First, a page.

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What is a ZZ Plant?

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  • Written By: Christina Edwards
  • Edited By: W. Everett
  • Last Modified Date: 14 October 2018
  • Copyright Protected:
    2003-2018
    Conjecture Corporation
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When thinking of a houseplant that is easy to care for, many botanists may recommend the zamioculcas zamiifolia, or ZZ plant. This plant is known for being an extremely difficult plant to kill, and just about anyone is able to grow one indoors. Although it is grown throughout the world as an ornamental plant, the ZZ plant is thought to be a native of Africa, mainly Zanzibar and Tanzania. A member of the araceae family, the only known species of zamiocucas is thought to be zamiifolia.

As houseplants go, a ZZ plant is considered to be one of the easiest to take care of, even for those gardeners with a less than green thumb. Because it comes from a dry climate in the first place, it requires less water than many other houseplants and doesn't usually need to be watered more than once every couple of weeks. Tubers under the soil store excess water for use in the future, and to prevent these from rotting, fast-draining soil is important. Cactus soil that has an acidic to neutral pH is considered to be perfect for ZZ plants.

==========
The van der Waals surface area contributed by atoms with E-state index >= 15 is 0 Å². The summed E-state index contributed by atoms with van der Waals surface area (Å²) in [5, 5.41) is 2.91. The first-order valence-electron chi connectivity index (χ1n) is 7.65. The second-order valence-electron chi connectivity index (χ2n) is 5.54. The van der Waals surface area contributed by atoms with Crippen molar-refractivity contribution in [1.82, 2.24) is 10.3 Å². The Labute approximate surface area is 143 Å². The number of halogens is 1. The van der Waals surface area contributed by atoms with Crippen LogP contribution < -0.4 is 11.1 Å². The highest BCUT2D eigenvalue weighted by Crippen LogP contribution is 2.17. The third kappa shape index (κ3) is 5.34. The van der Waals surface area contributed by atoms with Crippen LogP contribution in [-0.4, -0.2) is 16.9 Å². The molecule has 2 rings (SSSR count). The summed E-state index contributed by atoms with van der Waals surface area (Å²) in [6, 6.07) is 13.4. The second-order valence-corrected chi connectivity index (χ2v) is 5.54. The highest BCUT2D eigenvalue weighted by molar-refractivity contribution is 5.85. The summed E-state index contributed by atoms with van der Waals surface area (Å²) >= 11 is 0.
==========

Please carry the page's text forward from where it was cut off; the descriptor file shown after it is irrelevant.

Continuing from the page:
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In addition to having few watering requirements, this plant can also survive in a variety of lighting situations. While this plant can survive and grow in little to no light, bright light is recommended for it to thrive. Some indoor gardeners, however, do not recommend placing a ZZ plant in direct sunlight, as this can possibly burn the leaves, causing them to yellow and fall off.

Besides being easy to take care of, the leaves are one of the main reasons that these plants are so popular. The pinnate leaves of the ZZ plant are typically 18 to 24 inches (45 to 60 centimeters) in length. Each leaf consists of six to eight pairs of leaflets that can range from 3 to 6 inches (7 to 15 centimeters) in length. Leaves can range from a medium to dark green color, and they are often very smooth and shiny.

When it becomes mature, the ZZ plant will produce one to two flower clusters, called a spadix, or inflorescence, during its reproductive periods. These clusters are surrounded by a spathe, which is a large, conspicuous leaf-like part of the blossom. The color of these blooms can range from bright yellow to gold or bronze, and they can typically be seen from mid to late summer until early autumn.

Insect problems, along with diseases, do not usually affect the ZZ plant. The reason for this probably has to do with the tough, waxy leaves. Putting the plant out of reach of children or pets, however, is recommended. It is believed that every part of this plant is poisonous to humans and many animals if ingested.

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